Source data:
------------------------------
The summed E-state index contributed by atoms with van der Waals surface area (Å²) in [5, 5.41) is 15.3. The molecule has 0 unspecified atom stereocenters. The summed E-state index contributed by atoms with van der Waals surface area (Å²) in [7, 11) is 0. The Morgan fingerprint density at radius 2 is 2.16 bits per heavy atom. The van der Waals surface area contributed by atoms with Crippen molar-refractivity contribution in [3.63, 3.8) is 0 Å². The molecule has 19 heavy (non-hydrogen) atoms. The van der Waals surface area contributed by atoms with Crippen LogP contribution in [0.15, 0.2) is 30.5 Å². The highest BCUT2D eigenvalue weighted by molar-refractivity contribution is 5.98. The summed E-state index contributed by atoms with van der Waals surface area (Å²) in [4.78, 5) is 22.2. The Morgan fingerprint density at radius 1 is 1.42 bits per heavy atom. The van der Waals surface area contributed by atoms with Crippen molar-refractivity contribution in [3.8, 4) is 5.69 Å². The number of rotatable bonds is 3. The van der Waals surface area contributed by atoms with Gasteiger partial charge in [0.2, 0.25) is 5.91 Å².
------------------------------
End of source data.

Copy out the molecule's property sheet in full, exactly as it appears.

The summed E-state index contributed by atoms with van der Waals surface area (Å²) in [5, 5.41) is 15.3. The molecule has 0 unspecified atom stereocenters. The summed E-state index contributed by atoms with van der Waals surface area (Å²) in [7, 11) is 0. The Morgan fingerprint density at radius 2 is 2.16 bits per heavy atom. The van der Waals surface area contributed by atoms with Crippen molar-refractivity contribution in [3.63, 3.8) is 0 Å². The molecule has 19 heavy (non-hydrogen) atoms. The van der Waals surface area contributed by atoms with Crippen LogP contribution in [0.15, 0.2) is 30.5 Å². The highest BCUT2D eigenvalue weighted by molar-refractivity contribution is 5.98. The summed E-state index contributed by atoms with van der Waals surface area (Å²) in [4.78, 5) is 22.2. The Morgan fingerprint density at radius 1 is 1.42 bits per heavy atom. The van der Waals surface area contributed by atoms with Crippen molar-refractivity contribution in [3.8, 4) is 5.69 Å². The number of rotatable bonds is 3. The van der Waals surface area contributed by atoms with Gasteiger partial charge in [0.2, 0.25) is 5.91 Å².